The IPA has seen considerable growth in applications and increasing interest from both innovators and innovation enablers over the years. IPA 2016 attracted a record of over 3,600 innovators and received 985 successful submissions from 46 African countries. African ingenuity this year showcases new breakthroughs in public health, including malaria, HIV/AIDS and cancer, smart solutions for farmers and dynamic energy initiatives. 

    AIF will host the IPA 2016: Made in Africa awards ceremony on 22 and 23 June 2016 in Gaborone, Botswana. Collaborating partners include the Ministry of Infrastructure, Science and Technology (MIST), and the Botswana Innovation Hub (BIH). 

    The healthcare solutions in the top 10 IPA 2016 nominees include:

    Urine Test for Malaria (UMT)

    Dr Eddy Agbo from Nigeria developed the UMT, a rapid non-blood diagnostic medical device that can diagnose malaria in less than 25 minutes. Africa has the highest number of malaria cases worldwide. The inability to quickly diagnose and commence malaria treatment can lead to various complications including kidney failure, build-up of lung fluid, aplastic anaemia and even death. UMT uses a dip-stick to get accurate results within half an hour. The technology detects malaria parasite proteins in urine of patients with fever due to malaria. UMT’is simple and affordable, and a potential game changer in managing malaria across Africa. 

    Api-Palu

    Valentin Agon from Benin also developed a solution to curb the spread of malaria. Api-Palu is an anti-malaria drug treatment developed out of natural plant extract. It is significantly cheaper than available anti-malarial drugs, and has great inhibitory effects on 3D7 strains of plasmodium falciparum the causative agent of malaria. According to the WHO, Sub-Saharan Africa is home to 88% of malaria cases and 90% of malaria deaths reported globally with some African governments spending up to 40% of their public health budgets on malaria treatment. Api-Palu manifests as a fast rate of malaria parasite clearance from the blood following short term treatment, with relatively lower doses. It is available in tablets, capsules or syrup. The drug has been approved in Benin, Burkina Faso, Tchad, and Central Africa Republic because of its therapeutic and non-toxic effects.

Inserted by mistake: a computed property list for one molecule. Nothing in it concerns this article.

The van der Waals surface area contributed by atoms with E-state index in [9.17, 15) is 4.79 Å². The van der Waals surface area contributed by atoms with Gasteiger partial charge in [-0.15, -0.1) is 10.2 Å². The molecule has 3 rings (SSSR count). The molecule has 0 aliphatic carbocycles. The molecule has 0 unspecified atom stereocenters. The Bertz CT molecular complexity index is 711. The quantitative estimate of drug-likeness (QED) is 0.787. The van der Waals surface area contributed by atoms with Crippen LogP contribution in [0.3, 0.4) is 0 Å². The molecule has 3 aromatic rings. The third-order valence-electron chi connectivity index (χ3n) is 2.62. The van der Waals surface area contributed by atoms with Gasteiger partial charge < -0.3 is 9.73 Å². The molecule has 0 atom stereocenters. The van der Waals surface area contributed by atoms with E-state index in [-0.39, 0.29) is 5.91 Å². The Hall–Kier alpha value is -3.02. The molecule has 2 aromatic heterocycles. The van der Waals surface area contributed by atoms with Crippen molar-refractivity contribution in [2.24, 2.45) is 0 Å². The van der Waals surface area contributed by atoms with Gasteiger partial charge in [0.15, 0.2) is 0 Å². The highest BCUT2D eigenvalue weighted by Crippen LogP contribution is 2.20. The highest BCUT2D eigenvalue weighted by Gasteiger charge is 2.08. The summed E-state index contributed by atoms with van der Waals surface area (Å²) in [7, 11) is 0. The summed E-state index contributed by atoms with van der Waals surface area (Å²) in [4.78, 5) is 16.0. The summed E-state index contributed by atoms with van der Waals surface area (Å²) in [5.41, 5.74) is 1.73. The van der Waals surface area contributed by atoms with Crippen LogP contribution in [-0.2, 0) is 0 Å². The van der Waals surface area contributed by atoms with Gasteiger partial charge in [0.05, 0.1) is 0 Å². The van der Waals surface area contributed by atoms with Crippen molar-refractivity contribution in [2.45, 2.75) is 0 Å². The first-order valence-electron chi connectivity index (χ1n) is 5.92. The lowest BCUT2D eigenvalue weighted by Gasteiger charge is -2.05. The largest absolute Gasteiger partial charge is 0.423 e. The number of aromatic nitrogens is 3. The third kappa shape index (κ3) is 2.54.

Exatype

    Dr Imogen Wright, South Africa, solution addresses a different healthcare issue facing many African countries, HIV/AIDS. Exatype’s a software solution that enables healthcare workers to determine HIV positive patients’ responsiveness to Antiretroviral Drugs (ARV) drug treatment. According to WHO, 71% of people living with HIV/AIDS reside in Africa. 

    A growing number of people on ARVs are resistant to drug regimens, leading to treatment failure, further exacerbating the continent’s HIV/AIDS burden. Exatype processes the highly complex data produced by the advanced next generation of DNA sequencing of HIV DNA in patients’ blood. A simple report detects drugs resistant to patients, then highlights the need to avoid these to ensure successful treatment. Exatype has the potential to contribute towards effectively managing HIV/AIDS in Africa, and also holds promise in helping detect drug resistance for other disease burdens such as Tuberculosis (TB) and malaria.

    Aceso

    Dr Kit Vaughan, also from South Africa, created an imaging technology, capable of performing full-field digital mammography and automated breast ultrasound at the same time, dramatically improving breast cancer detection. Annually, there are more than half a million cancer deaths in Africa and these numbers are expected to double in the next three decades. If diagnosed early enough, the chances of treating the cancer successfully increases dramatically. However, because 40% of women have dense tissue, their cancers cannot be seen on X-ray. Furthermore, a false negative finding can have devastating consequences. Aceso is a single device that can acquire dual-modality images, full-field digital mammography and automated breast ultrasound at the same time. This world first system’s protected by international patents and has been successfully tested in two separate clinical trials with 120 women.

    Having four healthcare solutions emerging from the top ten Innovative solutions across the different sectors is very encouraging. All four address critical healthcare issues facing African health systems and have the potential to have a real impact and save lives across the continent.